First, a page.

Rolling with the punches, Hurray for coping skills

She stood in the storm, and when the wind did not blow her way, she adjusted her sails.

-Elizabeth Edwards (1949-2010), American attorney, author, health care activist.


Greetings Moose,

This week gives me an opportunity to reflect on this most unusual semester. I feel compelled to give you credit for all the resourceful ways in which you have navigated our time away from each other. 🌟 I am grateful for the ability to stay in touch with many of you, whether it be through one-on-one conversation, email, or social media. I have learned so much from you! Most of you are surviving, some of you are even thriving.

We all have a toolbox of coping strategies to help us through challenging times. These are some of the helpful ideas I am hearing during my conversations with students:

  • Keeping to a fairly consistent routine of sleeping, eating, exercising, relaxing, and studying. You know yourself best and have found ways to keep some semblance of a daily schedule.

  • Participating in University sponsored programs and events. The list is as deep as it is long, but includes things like virtual fitness classes, panel discussions, McGraw Learning Center study sessions, or Career Service Center consultations, MOVIES AND GAMES!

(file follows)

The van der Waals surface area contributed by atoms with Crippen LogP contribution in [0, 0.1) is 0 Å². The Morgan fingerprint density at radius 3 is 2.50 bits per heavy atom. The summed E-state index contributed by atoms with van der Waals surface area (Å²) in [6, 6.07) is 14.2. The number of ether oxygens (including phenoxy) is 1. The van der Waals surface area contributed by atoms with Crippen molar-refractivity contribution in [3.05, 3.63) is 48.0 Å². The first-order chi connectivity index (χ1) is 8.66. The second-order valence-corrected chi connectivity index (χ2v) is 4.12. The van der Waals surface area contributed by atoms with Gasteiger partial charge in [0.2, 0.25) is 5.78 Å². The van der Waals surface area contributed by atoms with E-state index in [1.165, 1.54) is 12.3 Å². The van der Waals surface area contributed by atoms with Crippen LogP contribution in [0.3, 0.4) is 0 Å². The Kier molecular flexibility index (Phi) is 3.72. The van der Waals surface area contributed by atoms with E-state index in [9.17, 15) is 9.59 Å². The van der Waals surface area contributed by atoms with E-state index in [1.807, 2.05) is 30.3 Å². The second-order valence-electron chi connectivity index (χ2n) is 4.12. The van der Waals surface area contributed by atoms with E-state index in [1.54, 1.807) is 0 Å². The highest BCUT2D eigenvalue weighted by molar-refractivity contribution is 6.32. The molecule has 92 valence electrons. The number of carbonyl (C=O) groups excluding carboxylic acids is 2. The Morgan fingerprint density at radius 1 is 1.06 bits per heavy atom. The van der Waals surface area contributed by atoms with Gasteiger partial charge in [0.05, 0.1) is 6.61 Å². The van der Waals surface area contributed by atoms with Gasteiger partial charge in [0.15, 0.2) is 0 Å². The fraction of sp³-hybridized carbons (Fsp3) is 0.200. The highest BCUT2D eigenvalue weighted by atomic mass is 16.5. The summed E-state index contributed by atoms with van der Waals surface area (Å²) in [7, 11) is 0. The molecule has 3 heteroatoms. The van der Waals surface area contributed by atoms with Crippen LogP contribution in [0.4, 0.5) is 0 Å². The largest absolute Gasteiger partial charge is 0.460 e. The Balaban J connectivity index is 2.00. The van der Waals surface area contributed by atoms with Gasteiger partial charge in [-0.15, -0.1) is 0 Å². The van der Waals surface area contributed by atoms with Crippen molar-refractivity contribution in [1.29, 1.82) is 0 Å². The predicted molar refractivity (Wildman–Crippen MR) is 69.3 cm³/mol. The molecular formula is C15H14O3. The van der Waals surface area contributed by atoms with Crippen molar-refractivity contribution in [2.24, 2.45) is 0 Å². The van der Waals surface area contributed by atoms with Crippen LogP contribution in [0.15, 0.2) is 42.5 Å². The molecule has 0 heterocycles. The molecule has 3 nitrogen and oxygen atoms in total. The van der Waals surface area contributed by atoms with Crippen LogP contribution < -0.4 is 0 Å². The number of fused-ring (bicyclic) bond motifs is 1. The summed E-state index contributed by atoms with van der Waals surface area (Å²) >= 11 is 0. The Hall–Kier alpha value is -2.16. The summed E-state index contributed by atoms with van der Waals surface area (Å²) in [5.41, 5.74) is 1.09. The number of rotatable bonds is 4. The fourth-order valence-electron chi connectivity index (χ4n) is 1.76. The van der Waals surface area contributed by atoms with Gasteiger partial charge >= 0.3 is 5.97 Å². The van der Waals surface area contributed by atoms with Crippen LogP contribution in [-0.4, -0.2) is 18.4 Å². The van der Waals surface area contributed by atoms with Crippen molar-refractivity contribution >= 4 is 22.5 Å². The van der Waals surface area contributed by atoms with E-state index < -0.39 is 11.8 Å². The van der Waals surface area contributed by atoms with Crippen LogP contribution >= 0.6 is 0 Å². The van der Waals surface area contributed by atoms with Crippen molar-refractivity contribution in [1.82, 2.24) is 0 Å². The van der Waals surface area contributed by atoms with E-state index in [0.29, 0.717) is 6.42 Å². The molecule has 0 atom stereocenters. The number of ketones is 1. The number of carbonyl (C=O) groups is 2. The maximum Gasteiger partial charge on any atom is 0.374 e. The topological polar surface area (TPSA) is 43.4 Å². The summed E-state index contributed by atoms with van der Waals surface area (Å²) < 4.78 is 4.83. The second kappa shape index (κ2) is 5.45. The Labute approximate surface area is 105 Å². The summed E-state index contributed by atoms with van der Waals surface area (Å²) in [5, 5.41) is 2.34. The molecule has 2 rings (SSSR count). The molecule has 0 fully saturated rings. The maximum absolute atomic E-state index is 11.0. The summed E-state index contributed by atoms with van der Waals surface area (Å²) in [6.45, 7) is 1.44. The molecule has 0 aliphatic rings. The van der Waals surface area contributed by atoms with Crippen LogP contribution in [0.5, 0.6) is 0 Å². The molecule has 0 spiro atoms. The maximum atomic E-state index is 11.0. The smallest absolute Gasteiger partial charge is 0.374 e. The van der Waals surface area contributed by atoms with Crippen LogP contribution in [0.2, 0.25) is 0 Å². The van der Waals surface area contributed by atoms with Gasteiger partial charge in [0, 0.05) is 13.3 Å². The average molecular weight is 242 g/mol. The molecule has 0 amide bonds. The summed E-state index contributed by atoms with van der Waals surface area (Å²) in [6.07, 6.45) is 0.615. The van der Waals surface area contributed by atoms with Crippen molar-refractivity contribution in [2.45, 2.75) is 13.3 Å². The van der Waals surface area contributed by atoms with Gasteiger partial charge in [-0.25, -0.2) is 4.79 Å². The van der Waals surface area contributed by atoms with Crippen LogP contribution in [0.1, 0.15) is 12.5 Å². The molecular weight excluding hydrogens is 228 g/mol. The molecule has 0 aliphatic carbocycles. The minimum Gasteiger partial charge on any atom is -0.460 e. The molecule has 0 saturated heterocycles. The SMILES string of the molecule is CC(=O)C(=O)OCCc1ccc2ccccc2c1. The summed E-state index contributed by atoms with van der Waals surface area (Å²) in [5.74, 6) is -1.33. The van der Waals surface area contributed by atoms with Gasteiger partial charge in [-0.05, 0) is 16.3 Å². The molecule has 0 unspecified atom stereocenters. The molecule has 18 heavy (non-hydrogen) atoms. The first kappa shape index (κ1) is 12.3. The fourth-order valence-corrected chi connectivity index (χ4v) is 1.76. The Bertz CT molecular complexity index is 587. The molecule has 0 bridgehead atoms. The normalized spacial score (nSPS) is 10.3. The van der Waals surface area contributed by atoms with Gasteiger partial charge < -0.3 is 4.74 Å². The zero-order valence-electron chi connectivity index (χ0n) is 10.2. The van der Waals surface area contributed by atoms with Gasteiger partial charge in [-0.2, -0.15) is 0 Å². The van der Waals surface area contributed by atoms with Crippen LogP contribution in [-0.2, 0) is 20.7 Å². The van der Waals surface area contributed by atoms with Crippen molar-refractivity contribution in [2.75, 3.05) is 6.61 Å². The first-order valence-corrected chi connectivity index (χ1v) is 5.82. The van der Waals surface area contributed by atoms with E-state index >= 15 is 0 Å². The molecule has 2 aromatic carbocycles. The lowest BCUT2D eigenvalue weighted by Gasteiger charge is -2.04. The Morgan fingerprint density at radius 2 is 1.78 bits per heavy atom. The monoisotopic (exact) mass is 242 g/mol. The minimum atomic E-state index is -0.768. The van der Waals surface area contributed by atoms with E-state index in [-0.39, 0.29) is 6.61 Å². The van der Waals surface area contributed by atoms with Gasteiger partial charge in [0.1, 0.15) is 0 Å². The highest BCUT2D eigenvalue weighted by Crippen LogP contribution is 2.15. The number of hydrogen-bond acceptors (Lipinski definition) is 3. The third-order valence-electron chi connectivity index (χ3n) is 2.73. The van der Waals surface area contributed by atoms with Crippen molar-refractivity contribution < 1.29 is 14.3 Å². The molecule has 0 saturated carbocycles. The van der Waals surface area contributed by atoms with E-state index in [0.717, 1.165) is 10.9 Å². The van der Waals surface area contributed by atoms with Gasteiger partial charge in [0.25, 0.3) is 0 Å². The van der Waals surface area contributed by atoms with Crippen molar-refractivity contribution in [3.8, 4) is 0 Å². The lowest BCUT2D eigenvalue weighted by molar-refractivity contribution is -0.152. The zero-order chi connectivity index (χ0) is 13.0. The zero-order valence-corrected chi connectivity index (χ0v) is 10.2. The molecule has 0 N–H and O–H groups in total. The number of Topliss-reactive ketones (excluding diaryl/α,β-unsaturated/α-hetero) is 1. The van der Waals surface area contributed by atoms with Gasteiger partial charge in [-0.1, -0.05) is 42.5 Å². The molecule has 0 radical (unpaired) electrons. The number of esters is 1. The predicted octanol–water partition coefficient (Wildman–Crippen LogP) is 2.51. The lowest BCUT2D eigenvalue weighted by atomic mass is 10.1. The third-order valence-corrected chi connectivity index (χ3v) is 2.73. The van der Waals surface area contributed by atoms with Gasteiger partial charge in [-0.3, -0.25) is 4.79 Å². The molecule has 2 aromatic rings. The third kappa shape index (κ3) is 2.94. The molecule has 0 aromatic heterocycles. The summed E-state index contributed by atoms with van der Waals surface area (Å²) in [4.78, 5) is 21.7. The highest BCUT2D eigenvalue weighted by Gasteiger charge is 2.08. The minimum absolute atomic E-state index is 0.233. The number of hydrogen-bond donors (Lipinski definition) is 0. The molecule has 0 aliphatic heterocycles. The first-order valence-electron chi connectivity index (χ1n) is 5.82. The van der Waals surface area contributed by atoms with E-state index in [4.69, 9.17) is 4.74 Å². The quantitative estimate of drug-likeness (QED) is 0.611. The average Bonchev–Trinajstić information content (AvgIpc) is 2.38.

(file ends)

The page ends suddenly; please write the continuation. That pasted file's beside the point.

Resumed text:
• Paying attention to your physical and psychological wellbeing. For some of you, it’s been leaning more on your pets, friends, and family. Many of you have found extra joy in cooking, baking, and going out in nature. Many have plugged into helpful resources from UHS and CPS. I am proud of all the ways in which you are tending to your body, mind, and spirit! If you find yourself primarily turning to alcohol or other substances as a coping strategy, pay attention to this; ask yourself if this strategy serves you well. Please know that I can direct you to support and resources, such as UMatter, if or when you decide you might need them.

Contemplating a difficult conversation while at home?

Perhaps you are considering discussing a topic with family members that is difficult or challenging in some way. If this has you feeling unsure, anxious, or ill-equipped to discuss, please know that there are a variety of campus resources ready and able to offer guidance. You can start by talking to your DSL (that’s me!) or reaching out to one of the many resources most comparable to your need.

It’s normal to feel uncomfortable or nervous about broaching a sensitive topic with your loved ones back home. Practicing self-care and leaning on your friends and support system can help. Here is additional support, Moose:

Learn all the ways the Center for Career Development can help you. We know that many of you have summer/post-graduation plans on your mind. You’re not alone if you don’t have anything lined up right now. The Center for Career Development is available to help you figure out your summer/post-graduation plans, or find alternative opportunities if your previous plans fell through.

Be well, live well,

Dr. Cepin